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Influence of an Exotic and a Native Crayfish Species on a Littoral Benthic Community
Per Nyström, Christer Brönmark and Wilhelm Granéli
Vol. 85, No. 3 (Jun., 1999), pp. 545-553
Stable URL: http://www.jstor.org/stable/3546704
Page Count: 9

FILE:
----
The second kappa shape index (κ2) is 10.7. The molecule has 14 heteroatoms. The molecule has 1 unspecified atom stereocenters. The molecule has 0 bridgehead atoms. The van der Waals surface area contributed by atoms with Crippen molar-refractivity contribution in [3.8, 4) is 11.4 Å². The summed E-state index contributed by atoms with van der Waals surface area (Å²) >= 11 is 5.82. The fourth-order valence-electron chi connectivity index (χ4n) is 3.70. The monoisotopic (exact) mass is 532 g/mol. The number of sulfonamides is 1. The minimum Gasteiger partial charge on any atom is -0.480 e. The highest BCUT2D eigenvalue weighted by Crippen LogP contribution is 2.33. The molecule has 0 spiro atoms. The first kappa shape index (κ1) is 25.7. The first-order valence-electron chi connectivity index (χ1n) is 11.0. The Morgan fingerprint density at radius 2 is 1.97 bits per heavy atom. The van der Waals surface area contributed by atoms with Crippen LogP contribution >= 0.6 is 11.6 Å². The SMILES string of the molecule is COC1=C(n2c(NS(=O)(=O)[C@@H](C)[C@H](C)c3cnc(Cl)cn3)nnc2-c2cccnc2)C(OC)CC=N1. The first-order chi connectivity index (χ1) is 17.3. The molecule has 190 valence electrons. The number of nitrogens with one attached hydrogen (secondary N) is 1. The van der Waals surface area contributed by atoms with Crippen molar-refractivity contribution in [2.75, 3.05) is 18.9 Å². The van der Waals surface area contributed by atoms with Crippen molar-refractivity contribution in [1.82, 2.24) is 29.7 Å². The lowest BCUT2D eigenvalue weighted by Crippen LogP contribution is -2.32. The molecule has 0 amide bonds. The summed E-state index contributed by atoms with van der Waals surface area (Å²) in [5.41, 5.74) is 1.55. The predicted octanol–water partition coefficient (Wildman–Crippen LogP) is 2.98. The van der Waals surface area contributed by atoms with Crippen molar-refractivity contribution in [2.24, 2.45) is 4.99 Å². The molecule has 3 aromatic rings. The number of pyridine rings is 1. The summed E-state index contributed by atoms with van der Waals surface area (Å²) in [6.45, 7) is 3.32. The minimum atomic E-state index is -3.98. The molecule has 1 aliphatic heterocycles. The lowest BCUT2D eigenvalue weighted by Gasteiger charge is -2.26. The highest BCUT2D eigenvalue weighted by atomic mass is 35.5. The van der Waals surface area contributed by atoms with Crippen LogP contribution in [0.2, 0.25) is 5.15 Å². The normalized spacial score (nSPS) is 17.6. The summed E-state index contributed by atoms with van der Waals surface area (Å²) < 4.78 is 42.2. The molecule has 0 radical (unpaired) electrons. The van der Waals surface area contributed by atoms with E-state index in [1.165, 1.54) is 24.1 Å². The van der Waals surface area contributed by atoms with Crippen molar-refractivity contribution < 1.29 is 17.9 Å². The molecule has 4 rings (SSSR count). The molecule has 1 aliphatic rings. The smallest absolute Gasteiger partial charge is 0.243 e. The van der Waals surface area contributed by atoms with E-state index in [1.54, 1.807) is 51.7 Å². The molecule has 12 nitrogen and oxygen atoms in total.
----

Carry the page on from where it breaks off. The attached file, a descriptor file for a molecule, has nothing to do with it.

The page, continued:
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The aim of this study was to compare the effects of the introduced signal crayfish (Pacifastacus leniusculus) and the native noble crayfish (Astacus astacus) on a benthic food web. We mimicked the habitat of a pond littoral in 4.5- m2 plastic pools stocked with natural densities of macrophytes, invertebrates and either signal crayfish, noble crayfish, or kept as crayfish free controls. After two summer months, all invertebrates and macrophytes were collected from each pool, and periphyton was sampled on one substratum exposed and two substrata not exposed to crayfish grazing. Samples for stabile isotope analysis of benthos were collected in pools with noble crayfish. 15 N ratios showed that crayfish were top consumers, and 13 C ratios indicated that they received most of their carbon from invertebrates, but less from primary producers. Crayfish did not affect the biomass of predatory invertebrates, dominated by active swimmers among Heteroptera and Coleoptera, but had a strong impact on grazers dominated by thin-shelled Lymnaea snails. Hard-shelled Bithynia snails were also reduced in numbers, but the largest of these snails were consumed less than thin-shelled Lymnaea snails. The reduced biomass of snails had an indirect positive effect on periphyton biomass on all three substrata. Crayfish grazed selectively on macrophytes and reduced the biomass of Chara, whereas Elodea was less affected. The exotic signal crayfish had, overall, a stronger impact on the biomass of macrophytes and grazers than the native noble crayfish. The results indicate that crayfish may structure food webs through consumption from many food levels. The short-term influence of crayfish on other trophic levels depends on crayfish feeding efficiency, food preferences and species-specific consumption rates.
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